The purpose of this paper is to extend the meaning maintenance model (MMM) by elucidating the meaning employees provide to both work and family during a furlough.
The sample consisted of 180 state government employees, who completed four surveys, starting at a time before a furlough was initiated through returning to work following a furlough. The authors used random coefficient modeling of a mixed-effects model for discontinuous change.
Findings suggest that a furlough is associated with increases in perceived psychological contract breach, an indication that the meaning of work is being threatened. Following the furlough, employees’ family identity salience significantly increased. Further, rumination about the furlough increased the shift in family identity salience.
This research tests the MMM in the context of furloughs and work-family implications. The results suggest that employees experience fluid compensation, a key facet of the MMM, during a furlough. Further, rumination of the experienced furlough can strengthen the fluid compensation process.
The implications for organizations implementing furloughs and various methods for implementing furloughs are discussed.
This research extends the MMM by empirically examining it in the context of furloughs and work-family implications. Further, it extends the MMM by examining the impact of rumination on the fluid compensation process.
In the present chapter, we explore how employee well-being changes over time, both linear and psychological during periods of economic instability. Moreover, we examine…
In the present chapter, we explore how employee well-being changes over time, both linear and psychological during periods of economic instability. Moreover, we examine how employee job embeddedness (JE) buffers the effects of economic shocks on employee well-being, and how these buffering effects change employee perceptions of time. We theorize that employees with higher levels of JE psychologically experience economic shocks as occurring infrequently with the economically unstable period feeling quick, but employees with lower levels of JE psychologically experience economic shocks as occurring frequently with the economically unstable period feeling slow. Finally, we extend these relationships to account for the spread of employee well-being through social connections, both inside and outside of the work context. Because JE requires strong social connections, we theorize that the links component of embeddedness is responsible for economic shocks and employee well-being crossing over the work/nonwork boundary. We discuss the implications for our theoretical model.
In a recent review of the history of women in unions, the author suggested that downturns in the economy have had a more significant effect on women than men in unions…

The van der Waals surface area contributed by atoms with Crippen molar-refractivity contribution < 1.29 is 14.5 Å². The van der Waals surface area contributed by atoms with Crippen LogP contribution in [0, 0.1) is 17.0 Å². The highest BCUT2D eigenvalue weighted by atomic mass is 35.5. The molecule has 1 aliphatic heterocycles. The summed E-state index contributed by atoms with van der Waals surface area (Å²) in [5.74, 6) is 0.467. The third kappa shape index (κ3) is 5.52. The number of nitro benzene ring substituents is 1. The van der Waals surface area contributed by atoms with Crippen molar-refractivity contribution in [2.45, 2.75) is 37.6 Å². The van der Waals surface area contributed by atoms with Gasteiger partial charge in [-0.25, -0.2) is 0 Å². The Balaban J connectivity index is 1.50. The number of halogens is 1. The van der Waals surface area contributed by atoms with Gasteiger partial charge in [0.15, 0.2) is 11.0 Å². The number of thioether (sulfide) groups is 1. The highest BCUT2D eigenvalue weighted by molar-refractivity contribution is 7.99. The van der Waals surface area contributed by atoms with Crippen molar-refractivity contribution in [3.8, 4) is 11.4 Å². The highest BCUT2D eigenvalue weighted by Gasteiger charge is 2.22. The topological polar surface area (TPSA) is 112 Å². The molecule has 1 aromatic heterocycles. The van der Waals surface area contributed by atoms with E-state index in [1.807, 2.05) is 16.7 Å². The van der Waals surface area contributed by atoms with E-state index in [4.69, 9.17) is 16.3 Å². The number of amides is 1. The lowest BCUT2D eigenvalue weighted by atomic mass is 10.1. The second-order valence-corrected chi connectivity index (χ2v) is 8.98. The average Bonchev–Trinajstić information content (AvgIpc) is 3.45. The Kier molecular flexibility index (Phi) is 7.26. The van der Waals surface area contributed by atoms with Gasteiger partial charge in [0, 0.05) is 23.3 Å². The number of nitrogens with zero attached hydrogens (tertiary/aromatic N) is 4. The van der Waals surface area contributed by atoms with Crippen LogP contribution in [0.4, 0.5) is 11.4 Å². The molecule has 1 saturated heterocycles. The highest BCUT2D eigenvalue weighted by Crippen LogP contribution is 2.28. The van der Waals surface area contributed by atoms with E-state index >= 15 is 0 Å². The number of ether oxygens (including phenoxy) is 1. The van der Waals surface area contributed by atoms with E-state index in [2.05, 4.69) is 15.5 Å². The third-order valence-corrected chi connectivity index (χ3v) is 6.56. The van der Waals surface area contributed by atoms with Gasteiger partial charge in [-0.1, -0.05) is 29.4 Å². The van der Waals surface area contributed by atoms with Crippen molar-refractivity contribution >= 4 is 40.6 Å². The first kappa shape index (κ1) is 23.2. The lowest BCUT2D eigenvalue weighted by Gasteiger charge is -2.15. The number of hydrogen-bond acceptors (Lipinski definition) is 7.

In a recent review of the history of women in unions, the author suggested that downturns in the economy have had a more significant effect on women than men in unions, leading to significant declines in the membership of women in unions. The purpose of this paper is to explore the relationship between economic cycles and women's membership in unions.
The paper investigates that relationship using both quantitative and historical methods and generate evidence for the proposal.
Based on the historical and quantitative analysis, it is concluded that a more accurate way to depict the situation is to say that economic conditions influence union membership through a number of important intervening variables and, furthermore, that changes in those intervening variables over the past 40 years have substantially influenced the relationship between economics and union membership.
This paper is unique in its combination of historical and empirical approaches to addressing questions of a historical nature. The paper addresses an interesting proposal regarding relationships between economics and gender in union membership
In our 10th volume of Research in Occupational Stress and Well Being, we offer eight chapters that examine the role of the economic crisis in occupational stress and well being research. The first three chapters are considered more general overviews, and each examines a different aspect of economic stress and well being. Our lead chapter, by Songqi Liu and Mo Wang, provides an in-depth review of perceived overqualification. They develop and present a multilevel model of perceived overqualification that explicitly addresses antecedents, consequences, as well as the intermediating linkages within the relationships. The second chapter by Mindy K. Shoss and Tahira M. Probst also takes a multilevel approach by examining outcomes of economic stress. Specifically, they discuss how employee experiences with economic stress give impetus to emergent outcomes and employee well being. In our third overview chapter, Aimee E. A. King and Paul E. Levy develop a theoretical framework for organizational politics in an economic downturn. Specifically, they propose an integrative model that examines the role of the economic downturn, politics, and well being.